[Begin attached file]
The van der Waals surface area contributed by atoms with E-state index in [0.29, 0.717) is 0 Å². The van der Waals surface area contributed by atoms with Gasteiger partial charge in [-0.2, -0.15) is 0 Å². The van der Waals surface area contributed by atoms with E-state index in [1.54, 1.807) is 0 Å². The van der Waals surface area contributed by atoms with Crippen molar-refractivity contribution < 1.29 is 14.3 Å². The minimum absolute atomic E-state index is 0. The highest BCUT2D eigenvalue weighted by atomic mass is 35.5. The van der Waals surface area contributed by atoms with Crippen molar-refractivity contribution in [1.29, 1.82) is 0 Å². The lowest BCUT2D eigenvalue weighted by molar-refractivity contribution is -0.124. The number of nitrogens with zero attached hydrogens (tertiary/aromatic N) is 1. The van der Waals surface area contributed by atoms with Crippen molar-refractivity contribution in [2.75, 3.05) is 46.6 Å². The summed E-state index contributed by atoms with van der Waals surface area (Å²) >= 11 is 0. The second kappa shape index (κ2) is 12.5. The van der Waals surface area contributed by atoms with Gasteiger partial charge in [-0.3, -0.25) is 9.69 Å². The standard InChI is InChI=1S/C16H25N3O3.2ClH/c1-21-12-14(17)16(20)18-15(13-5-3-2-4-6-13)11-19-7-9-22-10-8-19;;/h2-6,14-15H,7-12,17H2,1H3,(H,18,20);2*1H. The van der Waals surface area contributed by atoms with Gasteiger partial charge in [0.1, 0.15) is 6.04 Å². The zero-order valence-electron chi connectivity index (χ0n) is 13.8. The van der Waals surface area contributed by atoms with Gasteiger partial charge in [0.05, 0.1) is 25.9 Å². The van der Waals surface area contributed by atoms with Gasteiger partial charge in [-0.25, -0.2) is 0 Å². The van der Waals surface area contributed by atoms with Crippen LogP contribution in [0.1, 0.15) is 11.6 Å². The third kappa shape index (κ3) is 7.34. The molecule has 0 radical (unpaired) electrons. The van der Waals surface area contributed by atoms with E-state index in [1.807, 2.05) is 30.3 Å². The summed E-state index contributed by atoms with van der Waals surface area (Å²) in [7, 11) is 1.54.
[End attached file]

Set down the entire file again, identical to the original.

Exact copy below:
The van der Waals surface area contributed by atoms with E-state index in [0.29, 0.717) is 0 Å². The van der Waals surface area contributed by atoms with Gasteiger partial charge in [-0.2, -0.15) is 0 Å². The van der Waals surface area contributed by atoms with E-state index in [1.54, 1.807) is 0 Å². The van der Waals surface area contributed by atoms with Crippen molar-refractivity contribution < 1.29 is 14.3 Å². The minimum absolute atomic E-state index is 0. The highest BCUT2D eigenvalue weighted by atomic mass is 35.5. The van der Waals surface area contributed by atoms with Crippen molar-refractivity contribution in [1.29, 1.82) is 0 Å². The lowest BCUT2D eigenvalue weighted by molar-refractivity contribution is -0.124. The number of nitrogens with zero attached hydrogens (tertiary/aromatic N) is 1. The van der Waals surface area contributed by atoms with Crippen molar-refractivity contribution in [2.75, 3.05) is 46.6 Å². The summed E-state index contributed by atoms with van der Waals surface area (Å²) >= 11 is 0. The second kappa shape index (κ2) is 12.5. The van der Waals surface area contributed by atoms with Gasteiger partial charge in [-0.3, -0.25) is 9.69 Å². The standard InChI is InChI=1S/C16H25N3O3.2ClH/c1-21-12-14(17)16(20)18-15(13-5-3-2-4-6-13)11-19-7-9-22-10-8-19;;/h2-6,14-15H,7-12,17H2,1H3,(H,18,20);2*1H. The van der Waals surface area contributed by atoms with Gasteiger partial charge in [0.1, 0.15) is 6.04 Å². The zero-order valence-electron chi connectivity index (χ0n) is 13.8. The van der Waals surface area contributed by atoms with Gasteiger partial charge in [0.05, 0.1) is 25.9 Å². The van der Waals surface area contributed by atoms with Gasteiger partial charge in [-0.25, -0.2) is 0 Å². The van der Waals surface area contributed by atoms with Crippen LogP contribution in [0.1, 0.15) is 11.6 Å². The third kappa shape index (κ3) is 7.34. The molecule has 0 radical (unpaired) electrons. The van der Waals surface area contributed by atoms with E-state index in [1.807, 2.05) is 30.3 Å². The summed E-state index contributed by atoms with van der Waals surface area (Å²) in [7, 11) is 1.54.